The Commission also sought to ensure that members’ media appearances did not generate conflict or partisan antagonism. To demonstrate and reinforce a bipartisan approach, the Chair and Vice Chair consistently held joint public appearances. They also encouraged other Commissioners to appear on television in bipartisan pairs, rather than as individuals.
Focus on the Facts
The Commission’s statutory mandate also helped keep its work on a bipartisan path. The law that established the Commission, Public Law 107-306, emphasized that its mission was, above all, to find the facts. The statute instructed the Commission to “examine and report on the facts and causes” of the attacks, to identify the supporting “evidence developed by all relevant governmental agencies,” to “make a full and complete accounting of the circumstances surrounding the attacks,” and to “investigate and report to the President and Congress on its findings, conclusions, and recommendations for corrective measures that can be taken to prevent acts of terrorism.”
Guided by this mandate, the Commissioners determined to focus on establishing the undisputed facts, before deriving lessons from them. This approach allowed trust to develop before the Commission entered into the more subjective parts of its work—making judgments about why the attacks succeeded, assigning responsibility, and formulating recommendations. Having a shared factual record also provided a common frame of reference for making these potentially controversial judgments.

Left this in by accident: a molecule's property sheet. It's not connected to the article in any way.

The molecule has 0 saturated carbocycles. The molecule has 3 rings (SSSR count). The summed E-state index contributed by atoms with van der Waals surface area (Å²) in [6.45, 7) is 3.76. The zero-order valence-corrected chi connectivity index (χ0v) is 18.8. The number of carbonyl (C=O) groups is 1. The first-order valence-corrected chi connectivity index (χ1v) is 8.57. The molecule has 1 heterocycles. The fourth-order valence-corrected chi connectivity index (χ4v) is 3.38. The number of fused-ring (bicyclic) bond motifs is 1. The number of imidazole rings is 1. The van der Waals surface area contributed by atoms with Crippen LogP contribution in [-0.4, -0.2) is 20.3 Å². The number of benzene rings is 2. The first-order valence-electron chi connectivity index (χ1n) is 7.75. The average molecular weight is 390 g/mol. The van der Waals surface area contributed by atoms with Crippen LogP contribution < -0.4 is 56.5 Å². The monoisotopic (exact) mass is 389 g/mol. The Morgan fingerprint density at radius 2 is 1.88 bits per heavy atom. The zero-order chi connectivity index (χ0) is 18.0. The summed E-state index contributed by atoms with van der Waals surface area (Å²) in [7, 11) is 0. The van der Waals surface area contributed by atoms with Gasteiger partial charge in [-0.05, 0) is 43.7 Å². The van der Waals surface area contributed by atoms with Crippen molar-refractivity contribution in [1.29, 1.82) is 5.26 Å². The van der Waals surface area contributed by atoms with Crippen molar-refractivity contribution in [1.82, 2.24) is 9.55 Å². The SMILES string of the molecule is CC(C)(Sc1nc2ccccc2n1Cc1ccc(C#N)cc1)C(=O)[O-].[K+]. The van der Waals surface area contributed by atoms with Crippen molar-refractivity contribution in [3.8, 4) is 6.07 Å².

One thing the Commission did not do was referee which presidential administration was most to blame for allowing the 9/11 plot to succeed. Instead, on issues like the Clinton Administration's pursuit of Osama bin Laden and the Bush Administration’s handling of terrorism in its first eight months in office, the report focused on presenting the relevant facts rather than judging the protagonists through the lens of hindsight. Some criticized this decision, arguing that the Commission had let one administration or the other off the hook. But given the fraught political environment during the 2004 campaign, this approach was essential for attaining unanimity.